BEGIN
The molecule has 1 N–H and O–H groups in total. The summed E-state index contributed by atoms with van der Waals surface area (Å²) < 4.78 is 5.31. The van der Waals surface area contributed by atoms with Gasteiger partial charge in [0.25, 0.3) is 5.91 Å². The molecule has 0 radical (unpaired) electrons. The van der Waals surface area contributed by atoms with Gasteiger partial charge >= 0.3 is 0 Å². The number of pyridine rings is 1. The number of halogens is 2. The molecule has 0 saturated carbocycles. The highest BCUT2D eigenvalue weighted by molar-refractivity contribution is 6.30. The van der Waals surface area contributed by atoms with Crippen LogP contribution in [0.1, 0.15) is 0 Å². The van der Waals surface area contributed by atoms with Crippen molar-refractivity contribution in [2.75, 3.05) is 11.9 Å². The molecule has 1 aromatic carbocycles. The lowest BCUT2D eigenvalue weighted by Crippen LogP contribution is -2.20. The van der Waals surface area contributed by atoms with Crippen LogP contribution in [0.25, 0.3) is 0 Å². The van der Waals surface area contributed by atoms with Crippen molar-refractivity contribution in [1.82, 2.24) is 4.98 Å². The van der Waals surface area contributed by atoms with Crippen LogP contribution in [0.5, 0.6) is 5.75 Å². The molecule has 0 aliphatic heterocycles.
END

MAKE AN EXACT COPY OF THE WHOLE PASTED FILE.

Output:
The molecule has 1 N–H and O–H groups in total. The summed E-state index contributed by atoms with van der Waals surface area (Å²) < 4.78 is 5.31. The van der Waals surface area contributed by atoms with Gasteiger partial charge in [0.25, 0.3) is 5.91 Å². The molecule has 0 radical (unpaired) electrons. The van der Waals surface area contributed by atoms with Gasteiger partial charge >= 0.3 is 0 Å². The number of pyridine rings is 1. The number of halogens is 2. The molecule has 0 saturated carbocycles. The highest BCUT2D eigenvalue weighted by molar-refractivity contribution is 6.30. The van der Waals surface area contributed by atoms with Crippen LogP contribution in [0.1, 0.15) is 0 Å². The van der Waals surface area contributed by atoms with Crippen molar-refractivity contribution in [2.75, 3.05) is 11.9 Å². The molecule has 1 aromatic carbocycles. The lowest BCUT2D eigenvalue weighted by Crippen LogP contribution is -2.20. The van der Waals surface area contributed by atoms with Crippen LogP contribution in [0.25, 0.3) is 0 Å². The van der Waals surface area contributed by atoms with Crippen molar-refractivity contribution in [1.82, 2.24) is 4.98 Å². The van der Waals surface area contributed by atoms with Crippen LogP contribution in [0.5, 0.6) is 5.75 Å². The molecule has 0 aliphatic heterocycles.